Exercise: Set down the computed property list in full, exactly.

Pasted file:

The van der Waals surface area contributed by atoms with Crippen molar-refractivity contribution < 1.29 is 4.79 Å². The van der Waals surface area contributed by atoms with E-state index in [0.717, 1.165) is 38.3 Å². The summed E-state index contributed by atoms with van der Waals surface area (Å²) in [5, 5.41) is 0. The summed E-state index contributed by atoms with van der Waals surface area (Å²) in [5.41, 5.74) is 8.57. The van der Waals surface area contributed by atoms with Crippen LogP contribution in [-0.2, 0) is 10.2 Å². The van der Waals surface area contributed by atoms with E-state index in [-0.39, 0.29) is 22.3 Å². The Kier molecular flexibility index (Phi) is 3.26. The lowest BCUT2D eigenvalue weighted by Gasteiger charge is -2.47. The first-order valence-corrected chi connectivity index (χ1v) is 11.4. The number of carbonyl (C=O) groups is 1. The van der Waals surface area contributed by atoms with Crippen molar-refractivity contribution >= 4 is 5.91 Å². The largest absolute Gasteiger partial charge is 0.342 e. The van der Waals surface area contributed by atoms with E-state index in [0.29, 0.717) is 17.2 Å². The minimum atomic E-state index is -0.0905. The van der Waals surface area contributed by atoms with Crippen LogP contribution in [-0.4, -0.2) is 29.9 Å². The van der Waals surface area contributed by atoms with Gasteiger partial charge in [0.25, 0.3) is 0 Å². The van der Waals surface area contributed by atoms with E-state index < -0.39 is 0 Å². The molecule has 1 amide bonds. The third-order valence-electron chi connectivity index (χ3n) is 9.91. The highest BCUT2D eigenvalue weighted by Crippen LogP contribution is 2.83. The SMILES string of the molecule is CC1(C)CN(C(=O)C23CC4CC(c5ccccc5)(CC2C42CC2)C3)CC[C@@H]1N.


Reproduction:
The van der Waals surface area contributed by atoms with Crippen molar-refractivity contribution < 1.29 is 4.79 Å². The van der Waals surface area contributed by atoms with E-state index in [0.717, 1.165) is 38.3 Å². The summed E-state index contributed by atoms with van der Waals surface area (Å²) in [5, 5.41) is 0. The summed E-state index contributed by atoms with van der Waals surface area (Å²) in [5.41, 5.74) is 8.57. The van der Waals surface area contributed by atoms with Crippen LogP contribution in [-0.2, 0) is 10.2 Å². The van der Waals surface area contributed by atoms with E-state index in [-0.39, 0.29) is 22.3 Å². The Kier molecular flexibility index (Phi) is 3.26. The lowest BCUT2D eigenvalue weighted by Gasteiger charge is -2.47. The first-order valence-corrected chi connectivity index (χ1v) is 11.4. The number of carbonyl (C=O) groups is 1. The van der Waals surface area contributed by atoms with Crippen molar-refractivity contribution >= 4 is 5.91 Å². The largest absolute Gasteiger partial charge is 0.342 e. The van der Waals surface area contributed by atoms with E-state index in [0.29, 0.717) is 17.2 Å². The minimum atomic E-state index is -0.0905. The van der Waals surface area contributed by atoms with Crippen LogP contribution in [-0.4, -0.2) is 29.9 Å². The van der Waals surface area contributed by atoms with Gasteiger partial charge in [0.25, 0.3) is 0 Å². The van der Waals surface area contributed by atoms with E-state index < -0.39 is 0 Å². The molecule has 1 amide bonds. The third-order valence-electron chi connectivity index (χ3n) is 9.91. The highest BCUT2D eigenvalue weighted by Crippen LogP contribution is 2.83. The SMILES string of the molecule is CC1(C)CN(C(=O)C23CC4CC(c5ccccc5)(CC2C42CC2)C3)CC[C@@H]1N.